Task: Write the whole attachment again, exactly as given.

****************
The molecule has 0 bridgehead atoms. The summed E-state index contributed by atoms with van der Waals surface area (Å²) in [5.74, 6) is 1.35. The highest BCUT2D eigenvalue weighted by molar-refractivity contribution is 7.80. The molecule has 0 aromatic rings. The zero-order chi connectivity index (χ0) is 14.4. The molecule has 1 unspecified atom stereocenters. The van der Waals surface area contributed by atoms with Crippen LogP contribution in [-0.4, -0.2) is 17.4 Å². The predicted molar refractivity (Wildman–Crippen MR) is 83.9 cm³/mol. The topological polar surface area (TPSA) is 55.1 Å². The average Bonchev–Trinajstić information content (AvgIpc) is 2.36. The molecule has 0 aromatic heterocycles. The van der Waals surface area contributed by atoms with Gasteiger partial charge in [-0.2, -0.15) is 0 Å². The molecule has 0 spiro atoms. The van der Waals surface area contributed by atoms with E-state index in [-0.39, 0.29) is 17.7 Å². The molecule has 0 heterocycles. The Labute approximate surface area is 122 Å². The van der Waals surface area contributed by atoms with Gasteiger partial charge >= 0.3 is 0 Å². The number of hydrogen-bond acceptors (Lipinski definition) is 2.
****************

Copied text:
The molecule has 0 bridgehead atoms. The summed E-state index contributed by atoms with van der Waals surface area (Å²) in [5.74, 6) is 1.35. The highest BCUT2D eigenvalue weighted by molar-refractivity contribution is 7.80. The molecule has 0 aromatic rings. The zero-order chi connectivity index (χ0) is 14.4. The molecule has 1 unspecified atom stereocenters. The van der Waals surface area contributed by atoms with Crippen LogP contribution in [-0.4, -0.2) is 17.4 Å². The predicted molar refractivity (Wildman–Crippen MR) is 83.9 cm³/mol. The topological polar surface area (TPSA) is 55.1 Å². The average Bonchev–Trinajstić information content (AvgIpc) is 2.36. The molecule has 0 aromatic heterocycles. The van der Waals surface area contributed by atoms with Gasteiger partial charge in [-0.2, -0.15) is 0 Å². The molecule has 0 spiro atoms. The van der Waals surface area contributed by atoms with E-state index in [-0.39, 0.29) is 17.7 Å². The molecule has 0 heterocycles. The Labute approximate surface area is 122 Å². The van der Waals surface area contributed by atoms with Gasteiger partial charge >= 0.3 is 0 Å². The number of hydrogen-bond acceptors (Lipinski definition) is 2.